Frequently Asked Questions - What Are The Elements Of Negligence Per Se?
Negligence is defined as the failure to take care, essentially meaning someone did or did not do something they were supposed to do which ended up causing an accident or injury to another person. If you have a personal injury claim, usually this means that someone else was negligent in their job or driving on the road. Negligence can cause numerous different injury claims and can result in severe injury or even death.
If you are shopping in a store and you slip on a puddle of water and fall and injure yourself, most people would automatically assume that the store was negligent in cleaning up the spill. This is not always the case. In one instance, if someone spills water or any liquid on the floor and you come right behind them and immediately fall, this is not negligence on the store or their employees. They can be found to have caused a negligent act if there was water on the floor for a long period of time a no employee cleaned it up or an employee was in the immediate area and ignored the water spill. An employee of the store or premises where you are injured must have had sufficient time and notice of the danger in order to remedy the situation. If they did not, no negligence has occurred on their part.
Another example of a negligent act is if you are renting a house or apartment and have a leaky pipe in your home, if you slip and fall due to the water on the floor, the owner or manager must have had sufficient notice of the leak in order to have caused a negligent act. If you have informed the owner or manager of the situation and no one has come to fix the damage after a few days, the negligence lays with the owner or manager of the home because they had sufficient time to repair the damage before an injury could occur. If you fall and have not notified the owner or manager, they have had no notice of the danger and have not had a chance to fix the damage before an accident occurred. The best way to notify an owner or manager of a potentially dangerous situation is in writing, whether through certified mail or email. If you have written proof that you put the owner or manager on notice and they did nothing to remedy the situation, then you can prove a clear-cut negligence claim. The owner or manager would then be at fault for the situation and would be responsible for any injuries you sustain. If you cannot prove that you put the owner or manager on notice of the situation, the owner or manager can argue that they did not know about the danger and therefore, did not have sufficient time to remedy the situation before you were injured. If there is surveillance footage of the accident, you should try to obtain this footage to the best of your ability as this will prove if a negligent act has occurred and can be the best evidence you can have.
If you are involved in an auto accident, it is not always so clear as to who is at fault or negligent for the accident. Sometimes, multiple parties can be found to have caused a negligent act. This is known as a comparative negligence claim. If both parties or multiple parties involved in the accident caused the action to contribute to the accident, they will both or all be found partially liable for the accident. In this situation, the insurance company will assign a percentage each party is at fault and will only payout that percentage towards the claim. For example, if you are attempting to make a right-hand turn at a red light and you pull out into traffic but are then hit by a vehicle that was traveling way over the speed limit, both parties could essentially be found to be at fault for the accident. You were at fault for pulling out into oncoming traffic, but the other party can also be at fault for not maintaining a safe speed in order to apply their brakes in time to avoid a collision. If you are involved in an accident involving comparative negligence, it would be a wise decision to consult with an experienced personal injury attorney who will be able to guide you through the process and maximize your claim to the best of their ability. Insurance companies always want to save themselves as much money as possible by paying out the least amount of money, especially in comparative negligence claims. An experienced personal injury attorney knows what to do and say to get the insurance company to pay out the most amount of money possible for your pain and suffering.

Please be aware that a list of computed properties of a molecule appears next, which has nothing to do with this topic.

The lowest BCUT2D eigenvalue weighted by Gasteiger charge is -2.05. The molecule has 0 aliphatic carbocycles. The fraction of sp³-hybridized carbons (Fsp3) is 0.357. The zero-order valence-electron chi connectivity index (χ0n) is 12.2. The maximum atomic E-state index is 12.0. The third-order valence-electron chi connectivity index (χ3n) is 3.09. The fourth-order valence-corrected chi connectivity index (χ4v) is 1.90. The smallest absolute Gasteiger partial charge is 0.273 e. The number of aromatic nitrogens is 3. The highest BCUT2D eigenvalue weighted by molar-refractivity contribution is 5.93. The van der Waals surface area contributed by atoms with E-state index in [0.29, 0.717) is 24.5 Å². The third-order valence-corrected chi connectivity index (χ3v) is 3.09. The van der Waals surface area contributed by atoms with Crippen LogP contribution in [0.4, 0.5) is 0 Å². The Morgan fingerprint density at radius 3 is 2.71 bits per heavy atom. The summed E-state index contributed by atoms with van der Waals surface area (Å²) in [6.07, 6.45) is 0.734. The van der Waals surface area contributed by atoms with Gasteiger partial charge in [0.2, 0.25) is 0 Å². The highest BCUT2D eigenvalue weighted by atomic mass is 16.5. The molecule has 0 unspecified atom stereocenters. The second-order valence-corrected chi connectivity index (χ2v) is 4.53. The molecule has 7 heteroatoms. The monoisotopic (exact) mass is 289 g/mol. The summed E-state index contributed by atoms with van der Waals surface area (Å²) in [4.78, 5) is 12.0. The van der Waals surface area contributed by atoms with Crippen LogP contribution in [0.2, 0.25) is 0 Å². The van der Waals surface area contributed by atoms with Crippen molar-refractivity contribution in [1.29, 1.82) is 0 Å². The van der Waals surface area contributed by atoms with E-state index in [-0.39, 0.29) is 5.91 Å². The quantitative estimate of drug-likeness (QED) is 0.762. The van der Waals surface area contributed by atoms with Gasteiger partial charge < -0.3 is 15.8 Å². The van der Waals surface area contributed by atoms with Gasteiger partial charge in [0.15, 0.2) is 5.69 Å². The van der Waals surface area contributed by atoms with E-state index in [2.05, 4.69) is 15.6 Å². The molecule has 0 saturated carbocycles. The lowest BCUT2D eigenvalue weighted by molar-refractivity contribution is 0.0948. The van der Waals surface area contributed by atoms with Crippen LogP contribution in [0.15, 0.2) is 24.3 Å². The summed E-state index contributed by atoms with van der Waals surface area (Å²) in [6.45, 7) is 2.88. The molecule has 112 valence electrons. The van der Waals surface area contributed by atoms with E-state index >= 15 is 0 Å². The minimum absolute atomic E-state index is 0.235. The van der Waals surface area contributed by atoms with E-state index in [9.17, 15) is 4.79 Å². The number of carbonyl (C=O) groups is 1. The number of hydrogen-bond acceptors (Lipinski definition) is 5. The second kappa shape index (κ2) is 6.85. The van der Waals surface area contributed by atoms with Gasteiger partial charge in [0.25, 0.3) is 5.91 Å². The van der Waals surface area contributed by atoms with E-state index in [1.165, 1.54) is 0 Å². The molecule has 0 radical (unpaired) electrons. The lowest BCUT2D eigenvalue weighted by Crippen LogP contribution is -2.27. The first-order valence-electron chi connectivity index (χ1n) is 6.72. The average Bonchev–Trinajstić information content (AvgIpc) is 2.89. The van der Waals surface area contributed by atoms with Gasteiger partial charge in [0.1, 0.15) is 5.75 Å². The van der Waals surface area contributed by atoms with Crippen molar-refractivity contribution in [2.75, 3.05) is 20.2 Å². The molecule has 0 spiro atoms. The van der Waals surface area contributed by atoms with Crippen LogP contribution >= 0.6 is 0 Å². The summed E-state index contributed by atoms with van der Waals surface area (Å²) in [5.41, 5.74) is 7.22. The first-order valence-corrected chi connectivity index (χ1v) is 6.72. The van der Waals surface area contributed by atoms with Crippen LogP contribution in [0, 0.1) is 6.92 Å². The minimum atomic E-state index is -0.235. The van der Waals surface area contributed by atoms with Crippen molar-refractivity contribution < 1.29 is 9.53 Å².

If you are involved in an accident and it is clear the other party committed a negligence action, your case will go much more smoothly. A crash report is sometimes the best way to prove negligence in an auto accident. After the accident, you should always call the police so they can document exactly what happened in the accident and will take statements of all parties involved, including any independent witnesses. If the other party in the accident is clearly at fault, this will be noted on the crash report and you can send that to the insurance company so they can clearly tell who the negligent party was and will know how to proceed with your claim. If the police are unable to determine fault at the scene and both parties are blaming the other, the insurance companies will take statements from all parties involved in the accident and will determine who the negligent party was that way, or will assign a percentage of negligence to both parties. Again, the best thing to do in this type of situation would be to hire an experienced personal injury to represent your interest and maximize your recovery and fight for your rights.
Proving negligence in a personal injury claim can sometimes be very difficult unless you have clear proof. The best way to do this is with any video surveillance footage or written documents back and forth to the at-fault party. With clear evidence, your case will go much smoother and you will likely not have to take your claim all the way to trial.